Back to the Woods

Image stacking and more…

Having  experimented with the best way of getting the camera into low angle and difficult positions where fungi invariably love to grow, it was time to go out and conduct some more field tests.

Several things became apparent on my previous venture into the woods, the most significant being that shooting without a tripod or some other form of camera support was not an option. I like to stick to ISO 100 to maintain image quality, however I ended up shooting at f8 to f16 with an exposure time of up to 5 seconds. With image stacking a very stable support is imperative as each exposure sends slight tremors through the camera with a resultant softness in the final stacked image. This vibration is of little consequence on a solid surface, its another matter in the woods where the ground is predominantly unstable leaf litter and decaying vegetation, linked by long tentacles of brambles etc just below the surface, eager to trip you up.

I have used a modified table tripod with some success but was then restricted to one fixed height, while a conventional tripod even with extra wide spreading legs still leaves a tall center column. Fortunately a short length of broom handle, a 3/8″ bolt and Araldite came to the rescue and I ended up with a 3″ long center column which allows me to have the cameras as low as 4″ off the ground. With a certain amount of gentle persuasion I was able to slip the tripod with camera mounted into some very tight spots, with only inches of clearance above the ground.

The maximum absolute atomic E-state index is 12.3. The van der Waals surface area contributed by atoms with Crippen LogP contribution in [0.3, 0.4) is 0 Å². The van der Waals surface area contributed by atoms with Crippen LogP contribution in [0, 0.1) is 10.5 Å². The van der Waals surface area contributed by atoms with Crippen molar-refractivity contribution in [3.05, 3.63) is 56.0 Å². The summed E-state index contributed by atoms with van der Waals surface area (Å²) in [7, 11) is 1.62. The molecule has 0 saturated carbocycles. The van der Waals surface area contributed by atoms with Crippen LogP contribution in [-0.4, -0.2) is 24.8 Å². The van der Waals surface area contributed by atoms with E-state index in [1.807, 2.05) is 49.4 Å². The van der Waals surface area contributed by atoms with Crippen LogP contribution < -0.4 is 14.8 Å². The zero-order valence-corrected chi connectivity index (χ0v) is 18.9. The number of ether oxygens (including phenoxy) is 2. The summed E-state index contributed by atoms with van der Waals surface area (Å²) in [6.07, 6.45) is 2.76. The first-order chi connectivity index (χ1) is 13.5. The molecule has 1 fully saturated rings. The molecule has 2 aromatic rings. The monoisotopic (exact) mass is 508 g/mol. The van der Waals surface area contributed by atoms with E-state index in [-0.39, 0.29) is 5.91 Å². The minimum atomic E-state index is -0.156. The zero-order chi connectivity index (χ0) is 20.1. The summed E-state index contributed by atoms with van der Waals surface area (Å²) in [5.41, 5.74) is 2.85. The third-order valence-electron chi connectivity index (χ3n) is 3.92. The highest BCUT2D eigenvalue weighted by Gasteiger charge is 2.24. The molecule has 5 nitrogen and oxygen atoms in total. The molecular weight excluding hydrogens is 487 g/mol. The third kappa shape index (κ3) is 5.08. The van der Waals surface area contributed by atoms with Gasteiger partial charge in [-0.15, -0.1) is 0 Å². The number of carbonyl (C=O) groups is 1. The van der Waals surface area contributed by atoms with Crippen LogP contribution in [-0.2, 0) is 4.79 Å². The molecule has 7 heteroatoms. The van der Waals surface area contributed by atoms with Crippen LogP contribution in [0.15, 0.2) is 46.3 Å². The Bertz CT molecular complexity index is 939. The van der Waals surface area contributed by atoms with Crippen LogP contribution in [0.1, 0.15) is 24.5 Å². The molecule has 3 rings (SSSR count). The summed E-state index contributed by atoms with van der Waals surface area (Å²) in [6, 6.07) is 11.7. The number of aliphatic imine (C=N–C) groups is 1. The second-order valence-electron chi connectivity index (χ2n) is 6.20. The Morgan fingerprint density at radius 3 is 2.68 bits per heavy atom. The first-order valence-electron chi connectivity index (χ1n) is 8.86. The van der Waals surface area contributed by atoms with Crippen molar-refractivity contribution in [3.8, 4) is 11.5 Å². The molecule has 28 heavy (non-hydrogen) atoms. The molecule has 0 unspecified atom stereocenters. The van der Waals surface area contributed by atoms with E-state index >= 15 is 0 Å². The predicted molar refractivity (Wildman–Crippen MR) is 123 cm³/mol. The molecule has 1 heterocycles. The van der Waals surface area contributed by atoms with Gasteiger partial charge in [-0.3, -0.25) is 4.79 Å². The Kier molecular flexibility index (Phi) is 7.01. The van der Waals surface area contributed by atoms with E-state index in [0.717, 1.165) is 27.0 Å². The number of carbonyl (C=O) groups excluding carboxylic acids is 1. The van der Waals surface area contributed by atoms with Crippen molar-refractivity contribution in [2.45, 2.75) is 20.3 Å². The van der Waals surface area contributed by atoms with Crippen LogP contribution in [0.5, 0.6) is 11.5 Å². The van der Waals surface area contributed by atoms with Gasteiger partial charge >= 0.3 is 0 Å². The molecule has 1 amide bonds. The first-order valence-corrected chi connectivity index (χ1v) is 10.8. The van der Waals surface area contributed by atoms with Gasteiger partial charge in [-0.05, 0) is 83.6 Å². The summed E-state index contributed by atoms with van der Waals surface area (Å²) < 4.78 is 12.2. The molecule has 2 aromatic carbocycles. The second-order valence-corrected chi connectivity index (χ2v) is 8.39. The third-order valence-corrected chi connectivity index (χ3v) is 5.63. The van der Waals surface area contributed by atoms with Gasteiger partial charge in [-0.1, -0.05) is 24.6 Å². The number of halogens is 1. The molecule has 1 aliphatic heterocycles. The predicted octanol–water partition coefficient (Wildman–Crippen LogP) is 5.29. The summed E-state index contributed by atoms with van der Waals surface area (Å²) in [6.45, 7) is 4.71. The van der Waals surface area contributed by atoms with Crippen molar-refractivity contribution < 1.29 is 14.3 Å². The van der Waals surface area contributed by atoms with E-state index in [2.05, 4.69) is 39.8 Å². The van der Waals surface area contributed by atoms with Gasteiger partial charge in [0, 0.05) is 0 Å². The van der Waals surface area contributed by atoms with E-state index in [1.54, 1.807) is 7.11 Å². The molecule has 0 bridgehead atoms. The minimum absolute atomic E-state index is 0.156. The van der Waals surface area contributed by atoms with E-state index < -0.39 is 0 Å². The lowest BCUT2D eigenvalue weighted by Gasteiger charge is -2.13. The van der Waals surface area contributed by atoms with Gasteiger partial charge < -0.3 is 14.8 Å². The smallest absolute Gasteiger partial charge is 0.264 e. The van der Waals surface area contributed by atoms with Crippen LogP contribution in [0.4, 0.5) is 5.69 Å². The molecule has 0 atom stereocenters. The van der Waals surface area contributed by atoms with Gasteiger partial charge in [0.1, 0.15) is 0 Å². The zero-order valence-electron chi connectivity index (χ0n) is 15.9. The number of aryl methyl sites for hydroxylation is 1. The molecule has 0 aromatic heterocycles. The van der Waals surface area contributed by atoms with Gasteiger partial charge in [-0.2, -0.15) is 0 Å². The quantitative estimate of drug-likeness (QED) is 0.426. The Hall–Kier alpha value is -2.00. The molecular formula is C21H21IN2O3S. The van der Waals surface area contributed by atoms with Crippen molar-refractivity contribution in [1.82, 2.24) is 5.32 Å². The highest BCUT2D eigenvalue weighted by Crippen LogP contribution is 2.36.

Over last Saturday and this Tuesday and Wednesday, all fairly dull and overcast days, so excessive contrast was not going to be an issue, I took a range of photographs, some single shots and others image stacked of any interesting fungi I could find. With no shafts of sunlight, and shot predominantly in deep shade, to me the subjects have taken on a somber mood reminiscent of the locations they inhabit.

This series of six were all taken as single shots. This not only isolates the main subject but allows for much quicker shooting in locations unsuitable for any sort of camera support.

This following series of eight were all image stacked to both get the whole subject in sharp focus as well as show the immediate surroundings in greater detail. I find that much greater care has to be taken with composition and gardening when image stacking as distracting elements in the background, unseen through the camera, suddenly become very prominent in the final image. As such the success rate is a lot lower but quite rewarding when the result turns out as anticipated.

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